Key takeaways from GM’s fourth quarter results and 2022 guidance


DETROIT — General Motors’ fourth-quarter earnings beat Wall Street expectations and its 2022 forecast pleased analysts, after CEO Mary Barra assured analysts the company would deliver near-record profits this year even if it spends billions on electric and self-driving vehicles.

“We can and will maintain our aggressive pace backed by strong results,” Barra said on a call with analysts on Tuesday. “We plan to follow our record EBIT-adjusted earnings in 2021 with another year of record or near-record results in 2022, while investing significantly more year-over-year to accelerate our growth.”

Barra, among others, announced that GM was planning a “significant investment” in the second half of the decade in a $35 billion investment plan in electric and autonomous vehicles through 2035. She said the company aimed to sell 400,000 electric vehicles in North America by 2023.

GM will expand its Chevrolet EV lineup in fall 2023 to include the Equinox EV, starting at around $30,000.


The plans were welcomed by Wall Street analysts but did little for GM shares. Shares fell about 3% during Wednesday’s midday session. Evercore analyst Chris McNally described GM as a “swing out”, while RBC Capital Markets raised its price target for the automaker from $74 to $85 per share.

“While the guidance for 2022 is mostly in line with expectations (although the mix is ​​different), overall we are still encouraged. GM continues to show strong profitability while investing for the future,” wrote RBC analyst Joseph Spak in a note to investors Tuesday evening.

Here are additional details on GM’s new EV plans as well as other key takeaways from the company’s fourth quarter results.


GM said it expects to generate operating profit this year between $13 billion and $15 billion, or earnings per share of $6.25 to $7.25. That’s in line with its earnings last year as well as most Wall Street expectations.

What has surprised many analysts is the projected 25-30% production increase this year by GM, which continues to manage a global shortage of semiconductor chips.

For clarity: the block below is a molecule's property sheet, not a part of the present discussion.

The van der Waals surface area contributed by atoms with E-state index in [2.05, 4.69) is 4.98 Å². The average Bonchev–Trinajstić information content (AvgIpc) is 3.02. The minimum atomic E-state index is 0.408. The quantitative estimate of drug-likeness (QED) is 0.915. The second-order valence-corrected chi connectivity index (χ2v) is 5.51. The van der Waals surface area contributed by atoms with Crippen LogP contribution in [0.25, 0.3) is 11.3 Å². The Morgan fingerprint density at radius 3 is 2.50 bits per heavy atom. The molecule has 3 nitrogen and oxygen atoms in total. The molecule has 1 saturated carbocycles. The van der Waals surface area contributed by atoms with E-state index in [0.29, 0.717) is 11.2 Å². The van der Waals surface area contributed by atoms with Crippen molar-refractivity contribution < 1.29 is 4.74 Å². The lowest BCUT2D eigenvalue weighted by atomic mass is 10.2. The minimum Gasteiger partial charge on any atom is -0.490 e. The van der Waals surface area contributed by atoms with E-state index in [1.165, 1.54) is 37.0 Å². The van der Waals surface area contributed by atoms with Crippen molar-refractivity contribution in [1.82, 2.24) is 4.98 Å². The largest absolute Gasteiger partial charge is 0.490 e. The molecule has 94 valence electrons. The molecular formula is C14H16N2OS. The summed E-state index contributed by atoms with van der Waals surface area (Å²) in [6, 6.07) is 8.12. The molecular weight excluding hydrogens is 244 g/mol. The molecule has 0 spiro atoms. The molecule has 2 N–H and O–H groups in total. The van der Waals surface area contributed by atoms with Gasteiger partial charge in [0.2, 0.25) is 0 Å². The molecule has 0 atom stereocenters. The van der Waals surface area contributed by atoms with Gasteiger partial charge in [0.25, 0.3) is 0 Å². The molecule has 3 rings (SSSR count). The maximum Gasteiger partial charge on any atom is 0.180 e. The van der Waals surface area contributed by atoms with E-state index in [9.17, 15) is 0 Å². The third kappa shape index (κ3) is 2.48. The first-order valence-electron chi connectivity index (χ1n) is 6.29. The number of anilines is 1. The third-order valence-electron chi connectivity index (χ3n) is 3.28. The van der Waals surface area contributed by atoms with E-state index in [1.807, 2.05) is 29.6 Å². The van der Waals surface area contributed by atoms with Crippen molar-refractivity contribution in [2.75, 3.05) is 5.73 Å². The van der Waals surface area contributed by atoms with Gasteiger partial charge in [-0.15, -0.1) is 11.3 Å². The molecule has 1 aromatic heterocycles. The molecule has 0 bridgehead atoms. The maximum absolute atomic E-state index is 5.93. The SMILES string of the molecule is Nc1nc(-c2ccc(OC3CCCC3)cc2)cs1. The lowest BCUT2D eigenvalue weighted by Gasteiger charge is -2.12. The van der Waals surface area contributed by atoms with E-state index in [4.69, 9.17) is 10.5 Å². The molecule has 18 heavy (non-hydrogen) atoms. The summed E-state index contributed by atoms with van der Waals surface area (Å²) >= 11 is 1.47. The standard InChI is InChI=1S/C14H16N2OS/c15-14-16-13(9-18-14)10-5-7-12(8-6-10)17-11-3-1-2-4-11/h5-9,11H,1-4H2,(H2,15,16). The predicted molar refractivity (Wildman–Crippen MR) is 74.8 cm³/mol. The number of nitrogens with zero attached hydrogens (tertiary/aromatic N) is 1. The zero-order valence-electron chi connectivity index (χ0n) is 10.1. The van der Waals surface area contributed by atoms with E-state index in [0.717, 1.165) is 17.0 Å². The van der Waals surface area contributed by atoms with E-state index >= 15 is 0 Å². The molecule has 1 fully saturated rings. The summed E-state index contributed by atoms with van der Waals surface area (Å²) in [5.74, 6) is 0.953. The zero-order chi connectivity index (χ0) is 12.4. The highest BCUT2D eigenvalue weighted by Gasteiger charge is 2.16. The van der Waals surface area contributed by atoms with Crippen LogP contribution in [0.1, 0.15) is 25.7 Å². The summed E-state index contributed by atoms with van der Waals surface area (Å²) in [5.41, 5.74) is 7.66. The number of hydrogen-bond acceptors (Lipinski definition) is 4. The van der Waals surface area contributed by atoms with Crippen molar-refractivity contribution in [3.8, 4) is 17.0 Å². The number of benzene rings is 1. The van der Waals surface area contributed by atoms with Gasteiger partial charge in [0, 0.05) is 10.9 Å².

Net income this year is expected to be between $9.4 billion and $10.8 billion, also in line with its $10 billion profit in 2021, GM said.

GM chief financial officer Paul Jacobson said some of its profits this year could be hurt by an increase in sales of low-margin vehicles as chip supplies improve. Over the past year, the company has prioritized building highly profitable pickup trucks and SUVs over small crossovers and cars.

No dividend

Barra said GM is not reinstating its dividend at this time to preserve capital to spend on its electric and autonomous vehicle projects. GM plans to spend between $9 billion and $10 billion per year over the medium term, including 2022.

“As we move forward, we will review all opportunities to return excess capital to shareholders, but we will not reinstate a dividend at this time,” Barra said. “Our clear priority is to accelerate our EV plan and drive growth.”

GM cut its dividend at the start of the coronavirus pandemic in April 2020.

EV reservations

Barra on Tuesday gave the most detailed review of GM’s electric vehicle reservations to date. She said the company had 110,000 reservations for its electric Silverado; 59,000 for the GMC Hummer EV pickup and SUV; and 25,000 vans for its new BrightDrop electric utility vehicle business.

Initial “strong demand” is one reason GM is accelerating its electric vehicle plans, Barra said. She said the company will announce a third plant to produce battery electric trucks in the foreseeable future as well as the location of a fourth battery cell production plant with LG Energy Solution in the first half of this year.

GM’s first battery cell production plant through a joint venture with LG Energy Solution is scheduled to go live later this year in Ohio, followed by two more plants in Tennessee and Michigan over the course of consecutive years.

1 million sales of electric vehicles

GM previously said it was waiting for its electric vehicle sales will reach one million worldwide by 2025. Given new targets, including increasing production capacity to over one million vehicles in North America and China by mid-decade, this sales target is probably exceeded.

Asked about the sales target on Wednesday, a GM spokesperson referenced Barra’s comments about accelerating its electric vehicle plans. She did not mention the 1 million sales goal, first announced several years ago.

2024 Chevrolet Silverado EV RST


“We’re just going to continue to run flat out as we see the opportunity for substantial EV volume growth over this period,” Barra said.

Last year alone, GM and joint venture partner Wuling Motors sold nearly 400,000 four-seat subcompact electric vehicles in China.


The growing importance of GM’s majority-owned autonomous vehicle subsidiary, Cruise, was evident on the call Tuesday.

Barra made a point of specifically discussing Cruise’s ongoing operations, including an announcement Tuesday that it would open its fleet of self-driving vehicles to members of the public.

Cruise co-founder and interim CEO Kyle Vogt also appeared on Tuesday’s earnings call, signaling greater alignment between the companies after the ousting last month of Dan Ammann, a former GM executive charged with running Cruise.

Cruise is awaiting its final permit from regulators to market its robotaxi fleet in San Francisco.

GM expects the operations to potentially contribute up to $50 billion in annualized revenue by the end of this decade.

– CNBC”s Michael Bloom contributed to this report.


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